Christoph Sollich is known as The Pitch Doctor in the Berlin startup scene and beyond. He’s also known for coming regularly to Sofia during DigitalK conference to train pitchers participating in the Startup Competition on how to make the best of their 5 minutes presentation and secure their next big major leap. After working in advertising, he got into startups in 2007 and has since worked in many roles related to that industry. All his own startup ideas have failed miserably, but he always had great pitches.
For the last 7 years, he’s helped 1800+ startups, and an ever-growing number of corporate intrapreneurs, improve the way they pitch to investors, partners, management boards etc. Sollich is a mentor and coach for dozens of accelerators, incubators, corporate innovation labs and startup competitions around Europe, with clients such as Airbus Bizlab, Bayer Grants4Apps, hubraum (Deutsche Telekom), Daimler, Allianz, Roland Berger, etc.
Moreover, Sollich is known as the world’s only “Startup Comedian”, doing funny pitches –e.g. RydeMyPony (the “Airbnb for Ponies”), the meanwhile famous Berlin Pitch and “2020” (the best year startup ever) – at conferences such as 4YFN, SXSW and Bits+Pretzels. We talked to The Pitch Doctor to help you better prepare for the DigitalK Startup Competition this year, so read carefully:
Trending Topics: What’s the single most common mistake companies make when pitching in front of investors? Is there a universal formula?
Christoph Sollich: Not a universal formula, but understanding how humans work definitely helps. And the biggest mistake with that is founders believing the investors’ brain is what they need to address, where in reality it’s the investors’ heart! Investors only care about pitches once they have an emotional reaction to the pitch. And only once they care, they will use their brain.
What are the main differences between pitching a B2C and a B2B startup?
I think the difference is actually less important than most people think. To get people to care about my business, I have to make them feel the pain of my customer – no matter if it’s a B2B or a B2C customer.
What’s the right ratio between story/numbers/presentation of the team in a good pitch? Is there an ideal length?
The story has to come first, maybe with some key numbers mixed in. Once that emotional part of the pitch is done, we can move to a more numbers-heavy “business part”. As for length, I would always say as short as possible. Any details should be opt-in for whoever is receiving the pitch. The same is true for e-mailed slide decks – don’t send something that takes 30 min to read. The first time, an investor will probably only spend 2 minutes on your deck. And if it’s a long one, they get none of it.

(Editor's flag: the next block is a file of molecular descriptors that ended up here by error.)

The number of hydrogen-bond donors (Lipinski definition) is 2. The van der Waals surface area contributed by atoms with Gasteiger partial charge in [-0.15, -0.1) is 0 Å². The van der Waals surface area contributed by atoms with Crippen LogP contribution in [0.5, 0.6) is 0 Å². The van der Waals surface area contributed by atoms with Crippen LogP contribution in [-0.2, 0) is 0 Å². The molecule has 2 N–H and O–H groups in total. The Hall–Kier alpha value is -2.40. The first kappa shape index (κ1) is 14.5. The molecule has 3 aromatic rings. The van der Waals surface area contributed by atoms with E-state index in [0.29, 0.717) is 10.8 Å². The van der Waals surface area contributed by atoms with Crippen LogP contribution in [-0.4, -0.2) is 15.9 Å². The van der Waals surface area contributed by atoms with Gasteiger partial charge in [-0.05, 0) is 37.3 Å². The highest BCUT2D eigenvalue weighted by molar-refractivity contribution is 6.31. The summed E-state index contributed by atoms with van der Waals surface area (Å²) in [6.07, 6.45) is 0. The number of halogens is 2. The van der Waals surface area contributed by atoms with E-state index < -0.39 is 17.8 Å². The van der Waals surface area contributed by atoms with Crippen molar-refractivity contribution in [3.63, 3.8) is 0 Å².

Does the way you pitch in front of investors vary in the different stages of development of the company?
Yes, absolutely. Early stage investors are much more gut-driven, later stage investments are much more driven by numbers. But in any case, you should get investors excited about what you do and also show them you are absolutely obsessed with solving the problem your startup tackles.
I’ve recently got asked “what’s the acceptable amount of buzzwords and exaggeration in a pitch?
I’d say no exaggerations, but optimism is allowed. How much really depends on the stage and the type of investor. US VCs expect a lot more optimistic numbers than e.g. German VCs enjoy listening to. Buzzwords become buzzwords only when they get thrown in places where they don’t belong. And investors can tell if what you’re doing is really “AI”, or if you just put it there because it sounded cool.
How important is body language in pitching and what would be your tips & tricks in this regard?
The entire performance aspect is hugely important, because especially early on you’re selling yourself as much as you’re selling your startup. Which is why I work with an actor and performance coach for most of my clients. However, the goal should never be to “act”, but to feel comfortable being yourself on stage or in a meeting. So I don’t believe in strict rules, like “don’t put your hand in your pocket”. If you feel comfortable being yourself with your hand in your pocket, go for it. Just don’t try to be something you’re not.
Which is the greatest pitch failure you’ve seen? Which is the pitch that has ever excited you most?
I’ve seen my share of people completely forgetting what they wanted to say, live demos going wrong, etc. But I have to go with the cheesy answer here: The biggest pitch fail is not pitching at all! Because no matter what happens, you’ll always be better off by pitching. Even if it’s just to get better at pitching.
I do get very excited by incredibly precise pitches, no matter how “boring” the topic may be. But I also obviously love a good “creative” pitch, if it fits the startup. So the Mankini Pitch will always be special to me, as I was involved in the creation. But also the Rap Pitch is amazing (unfortunately, I wasn’t involved).
What led you to the role of pitching doctor in the first place and what’s the business like?
It was a number of coincidences, but in retrospect, it makes sense. With a background in advertising (creative) and consulting (PowerPoint battle), I was always the guy ending up working on the pitches in the startups I worked or consulted for. In the end, I pitched at a Startup Weekend, people loved the pitch (and hated the idea), and somebody from an accelerator asked me to do pitch coaching for them. And the rest, as they say, is history.
If I only worked for startups directly, I would probably be very poor. But since I work for a lot of accelerators, incubators, corporate innovation, and intrapreneurship programs, I’m somewhere between very poor and very rich.